Web Exclusives: Tooke's Take
a PAW web exclusive column by Wes Tooke '98 (email: cwtooke@princeton.edu)

December 20, 2000:
More Money
The right way to rip off Princeton

By Wes Tooke '98

For a long list of reasons too embarrassing to list here, I found myself last Monday evening watching Boston Public, David E. Kelley's tepid new show. I was slowly sliding down my couch into my usual prime-time induced nap when one of the melodramatic plot lines abruptly dragged me from my reverie. The second snowfall of the season had fallen at Boston Public, and the students were planning to hold a "Nude Olympics."

Now Princeton writers using their Princeton experiences as material certainly isn't a new phenomenon-even F. Scott succumbed to the temptation, although This Side of Paradise certainly had other things to offer. And other Princetonians have used ideas they conceived on campus in the real world. Wendy Kopp, for example, turned her senior thesis into Teach for America. So my quibble with Kelley isn't over his use of a Princeton reference, it's over the scope of his idea.

Basically, although David E. Kelley might be winning Emmy's and Wendy Kopp might be a great humanitarian, I have to ask the logical question raised by the last five years of American history: Where's the IPO? In fact, after only a few short months in the Bay Area, I've determined that what Princeton really needs is more Princeton graduates applying their talents in the swiftly-shrinking Internet market. Otherwise, I fear that we will soon fall behind universities such as Stanford, which has fully capitalized on the New Economy and will soon be receiving stadiums and space stations and indoor table tennis facilities from grateful alumni. If Princeton doesn't want to fall further behind in the critical field of small-time racquet sports, we will need those Internet dollars.

So my idea (trumpets please) is that all Princetonians stuck in jobs that don't appear to promise at least 100 million dollars in stock options over the next decade have a moral obligation to the university to drop everything and start an Internet company. And the idea for that company ought to come from your time on campus. My idea, for example, came to either me or an ex-roommate of mine a few months ago-neither of us can claim full credit because the genesis of the idea came in a bar, and like many bar ideas the origins are lost in the mists of that last unnecessary beer.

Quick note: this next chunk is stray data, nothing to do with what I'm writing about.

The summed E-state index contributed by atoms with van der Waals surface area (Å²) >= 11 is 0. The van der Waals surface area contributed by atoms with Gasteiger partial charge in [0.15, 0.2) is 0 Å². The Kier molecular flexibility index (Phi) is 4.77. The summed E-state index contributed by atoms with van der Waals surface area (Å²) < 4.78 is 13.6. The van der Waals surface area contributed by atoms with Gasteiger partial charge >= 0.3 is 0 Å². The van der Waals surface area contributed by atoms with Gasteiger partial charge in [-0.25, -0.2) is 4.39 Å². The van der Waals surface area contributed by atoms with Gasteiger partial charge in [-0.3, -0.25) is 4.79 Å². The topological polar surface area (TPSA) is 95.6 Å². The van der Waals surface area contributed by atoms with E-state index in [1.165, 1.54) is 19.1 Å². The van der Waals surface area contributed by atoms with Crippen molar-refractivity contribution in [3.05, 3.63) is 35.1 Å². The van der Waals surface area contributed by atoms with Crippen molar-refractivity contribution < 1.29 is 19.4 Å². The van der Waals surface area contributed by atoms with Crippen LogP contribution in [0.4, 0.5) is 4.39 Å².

The business concept comes from a story that was repeated a thousand times among my friends at Princeton. You return home from a night of drinking and that stupid part of your brain urges you to check e-mail. You read a couple jokes, write a couple friends everything is going fine. And then you realize that you haven't written your ex-girlfriend in six months.

You can't exactly remember what happens next, but the following morning you wake up with the nagging feeling that you might have made some sort of mistake. The exact nature of the mistake escapes you until you check your outgoing mail file and find the following message.

Hey Sexy!@!

I've been doing some tHinking to niight and we Aren't so difrent, are WE? I miss tyou!! Remebers the time with the water anfd the trees? I love that. Please calll and hang out and we''d --0-00j stupi d delete key. I love you and you and me are soright.


mr. SmOkey

Our company would prevent exactly this kind of tragedy-not to mention the horrible fallout soon to follow. SoberFriend (trademark pending) is a small breath analyzer that you attach to the side of your keyboard. Any time you want to log into your e-mail account, the automatic sensor tests your breath for alcohol to ensure that you are competent to be making these kinds of social decisions.

The business plan is simple. We'll sell the devices at cost, advertise heavily in Playboy and Cosmo, get a crappy Star Trek washout to sing lame songs for our commercials, hire a young, goofy-looking guy to accept our technology award from MTV, go public as our sales crest, and cash out before the market realizes that every man, woman, and child in America doesn't need three SoberFriends. I call our business model B to D, where the D stands for either Drunk or Dumbass.

And when I've made my cash, I'll hang a copy of this column over the fireplace in my outrageously large house. The paper will be encased in a hundred-pound solid gold frame bearing a minimalist modern art inscription: God Bless the New Economy.


Wes Tooke is a regular contributor to PAW Online. You can reach him at cwtooke@princeton.edu